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Father Christmas Vs. Mikulás: How Hungarian Children Celebrate

szilagyi.sandor 2014.11.28.

If you have ever been to Hungary in early December, you may have noticed the profusion of little chocolate models of Father Christmas or Mikulás all over the country In Hungary, these will be especially popular before December 6th, the day of St Nicholas/Mikulás. This is when Santa comes to visit Hungary, leaving gifts and sweet treats for good boys and girls.

Traditional differences: Mikulás and Father Christmas
The Hungarian version of Father Christmas is Hungary’s archetypal image of the festive season. He is called Mikulás and is quite similar to St Nicholas, the original figure for Father Christmas. Here however, he comes to visit on the evening of 5 December, bringing chocolates, fruits, sweets and small gifts to good children who take good care of their things. Boots and shoes must be cleaned, polished and put out (normally on the windowsill) for him to inspect. In fact the sweets and gift are normally left IN the boots. As December 6th approaches, you may note an eruption of chocolate mini-santas in sweetshops, supermarkets and of course, at the Christmas markets. These chocolate figures will be of variable quality, but if you stick to brand-name chocolates you generally can’t go wrong.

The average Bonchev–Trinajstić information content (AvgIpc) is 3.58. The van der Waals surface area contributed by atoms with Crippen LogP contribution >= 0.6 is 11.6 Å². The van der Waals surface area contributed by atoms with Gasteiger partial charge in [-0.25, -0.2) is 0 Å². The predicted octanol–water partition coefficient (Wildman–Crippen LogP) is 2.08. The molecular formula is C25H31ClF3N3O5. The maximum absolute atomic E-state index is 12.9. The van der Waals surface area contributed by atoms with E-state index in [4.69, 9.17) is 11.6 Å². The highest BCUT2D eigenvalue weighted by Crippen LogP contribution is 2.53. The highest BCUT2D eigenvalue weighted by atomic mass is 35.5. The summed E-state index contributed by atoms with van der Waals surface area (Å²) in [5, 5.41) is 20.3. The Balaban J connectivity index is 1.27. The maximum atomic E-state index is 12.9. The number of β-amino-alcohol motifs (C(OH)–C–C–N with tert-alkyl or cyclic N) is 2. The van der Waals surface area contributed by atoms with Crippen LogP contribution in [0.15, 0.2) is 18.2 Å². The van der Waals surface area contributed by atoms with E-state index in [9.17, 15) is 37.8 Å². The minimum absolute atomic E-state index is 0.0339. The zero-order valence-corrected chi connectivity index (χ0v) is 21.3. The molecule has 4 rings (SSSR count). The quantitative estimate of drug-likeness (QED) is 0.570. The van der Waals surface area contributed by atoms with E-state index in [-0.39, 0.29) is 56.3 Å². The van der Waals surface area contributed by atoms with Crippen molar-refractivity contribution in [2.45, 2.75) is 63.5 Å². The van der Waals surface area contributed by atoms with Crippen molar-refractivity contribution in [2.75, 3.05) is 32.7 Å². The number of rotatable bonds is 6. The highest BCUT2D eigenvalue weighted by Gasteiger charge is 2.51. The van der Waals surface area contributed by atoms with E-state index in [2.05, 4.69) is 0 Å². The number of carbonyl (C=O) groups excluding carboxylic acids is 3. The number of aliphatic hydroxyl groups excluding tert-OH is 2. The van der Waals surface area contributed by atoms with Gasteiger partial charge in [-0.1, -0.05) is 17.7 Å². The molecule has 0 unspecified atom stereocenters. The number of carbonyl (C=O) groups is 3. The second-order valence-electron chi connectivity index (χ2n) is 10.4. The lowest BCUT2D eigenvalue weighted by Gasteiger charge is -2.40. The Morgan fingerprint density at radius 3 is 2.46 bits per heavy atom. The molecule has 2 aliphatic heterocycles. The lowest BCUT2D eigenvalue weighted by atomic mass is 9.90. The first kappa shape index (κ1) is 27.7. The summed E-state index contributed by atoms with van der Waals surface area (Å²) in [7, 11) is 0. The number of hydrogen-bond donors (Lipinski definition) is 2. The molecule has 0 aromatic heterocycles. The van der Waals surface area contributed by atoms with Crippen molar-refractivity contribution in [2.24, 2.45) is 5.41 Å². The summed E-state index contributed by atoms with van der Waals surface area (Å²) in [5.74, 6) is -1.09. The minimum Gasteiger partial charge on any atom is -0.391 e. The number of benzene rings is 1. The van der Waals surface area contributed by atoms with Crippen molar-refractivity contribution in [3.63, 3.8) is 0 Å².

At other times during this season, when Father Christmas makes a personal appearance (for example at malls, schools or office family parties), he normally appears as an old man in the robes of a bishop, accompanied by one or more mischievous elves known as Krampusz. Children are often rounded up by the elves and may have to sing a song in order to receive a little present.

The Hungarian word “Mikulás” is of Czech origin and the custom of giving presents to each other spread in Hungarian families as a result of Austrian influence. However, Hungarian folk customs have by now changed as a result of globalisation; while the Mikulás of the interwar period lived in Heaven and saw over children from above, in today’s consumer society the belief is more and more widespread that Mikulás lives in Lappland and travels on a sleigh drawn by reindeers, while his helpers are generally left out of stories.

via gotohungary.com
photo: elelmiszer.hu